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Tuesday night, Hob and Wolfling and I went to see Guy Gavriel Kay, who was being interviewed by super-librarian Nancy Pearl at a local library. Kay has been one of my favorite authors for years, and remains one of the very few whose books I pre-order and buy in hardback. The Lions of Al-Rassan is one of my top two or three favorite books, and his Fionavar Trilogy, the "Sarantium Mosaic" duology, and Song for Arbonne are second-tier favorites.

I was eager to see Kay in person, but also a bit cautious, afraid of being disappointed. As it turned out, however, he was charming and interesting, and Pearl was a very good interviewer. One of my favorite bits of information was finding out that he had a law degree, because it puts a fun spin on the fact that two of the leading characters in the Fionavar books are law students.

When it came time for the signing, I was shameless in rushing ahead of Hob and Wolfling to get in line. Although I had already purchased and read Kay's newest book, I had brought with me my hardback copy of The Lions of Al-Rassan (which Hob himself had given me for my birthday a year or two ago to replace my battered paperbacks).

As I stood in line I fretted a bit about what I would say when it was my turn. What could I possibly say to GGK that he hadn't heard hundreds of times before?

Unlike many other authors, whose book-signings are machine-like with only the briefest interaction between author and reader, Kay took his time with each person, really focusing on what they said and interacting with them. When it was my turn, I told him that I had already read and liked "Under Heaven" but Lions was one of my all-time favorite books, that of all the thousands I have read it was my "desert island book."

It's a fairly common phrase, but he latched onto it with surprising energy, telling me that no one had ever said that before, and that he was especially taken with it in this case because of the novel's first line: Always remember that they come from the desert.* I said it with him as he spoke it.

After that I thanked him for all his books and for how much they meant to me. He put his hand over his heart and thanked me by name.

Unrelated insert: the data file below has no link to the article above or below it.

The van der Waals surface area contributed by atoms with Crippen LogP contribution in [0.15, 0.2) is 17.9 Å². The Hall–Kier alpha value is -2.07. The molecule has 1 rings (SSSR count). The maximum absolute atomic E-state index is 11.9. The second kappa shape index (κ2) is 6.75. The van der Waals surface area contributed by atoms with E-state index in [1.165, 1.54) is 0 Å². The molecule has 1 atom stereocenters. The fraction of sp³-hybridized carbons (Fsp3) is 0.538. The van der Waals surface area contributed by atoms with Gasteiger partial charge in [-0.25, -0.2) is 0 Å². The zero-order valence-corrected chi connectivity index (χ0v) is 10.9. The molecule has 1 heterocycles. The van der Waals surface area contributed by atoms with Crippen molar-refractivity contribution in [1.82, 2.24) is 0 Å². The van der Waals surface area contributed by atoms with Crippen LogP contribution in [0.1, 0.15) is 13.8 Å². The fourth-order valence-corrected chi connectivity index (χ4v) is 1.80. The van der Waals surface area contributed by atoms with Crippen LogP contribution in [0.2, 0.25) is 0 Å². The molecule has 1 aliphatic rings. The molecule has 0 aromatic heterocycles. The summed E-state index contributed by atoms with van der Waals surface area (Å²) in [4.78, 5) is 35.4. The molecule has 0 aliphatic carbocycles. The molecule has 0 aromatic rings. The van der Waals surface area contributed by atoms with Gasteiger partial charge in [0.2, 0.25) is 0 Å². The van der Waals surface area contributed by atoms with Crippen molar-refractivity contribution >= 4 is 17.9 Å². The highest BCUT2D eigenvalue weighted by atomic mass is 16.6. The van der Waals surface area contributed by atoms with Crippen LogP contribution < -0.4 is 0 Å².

It was only later, after Hob had gotten his own autograph and we were out in the parking lot that I realized I was zinging with energy, and a while after that to fully absorb that I had said something unique and meaningful to Kay, and that I had been able to look into his eyes and thank him for the great gift of his stories, which in itself was a privilege I never thought to have.



Guy Gavriel Kay's first publishing job was to help Christopher Tolkien bring his father's notes together to become "The Silmarillion."

His own first novel was a fantasy called The Summer Tree, the first book of "The Fionavar Tapestry." In terms of my own biases, it should be a terrible book -- but I love it, and the next two books only get better.

From there he started writing historical fantasies: novels set in cultures which had recognizable parallels in earth history, but in which magic and multiple gods were real. The magic remains understated, but the power of the mysterious and the primal is a counterpoint to the rich lives of his characters.

The Lions of Al-Rassan is set in a verion of Islamic Spain, just before the Catholic Reconquista. A Song for Arbonne is set in Provence, during the troubadour age. Sailing to Sarantium and God of Emperors is about Byzantium. And not. Those are my favorites, all of them rewarding each time I come back and read them again.




* For the purists, that's the first sentence of Part 1, not the Prologue. But if the author says it's the first line, I'm not going to argue!

Comments

( 3 comments — Leave a comment )
queenofthenight
May. 14th, 2010 03:10 am (UTC)
Oh, I just got the chills reading your story! Thank you for sharing this. I loved Lions, too, with a small preference for Song for Arbonne. But I'm a francophile. :) *hugs*
don_negro
May. 14th, 2010 03:45 am (UTC)
God Damn. That is some heavy, awesome shit.

Remind me one day to tell you my story about waking Douglas Adams up from a nap. After this, I think you'll appreciate it.
qos
May. 14th, 2010 04:03 am (UTC)
Don't tease me!
Please tell the story!
( 3 comments — Leave a comment )

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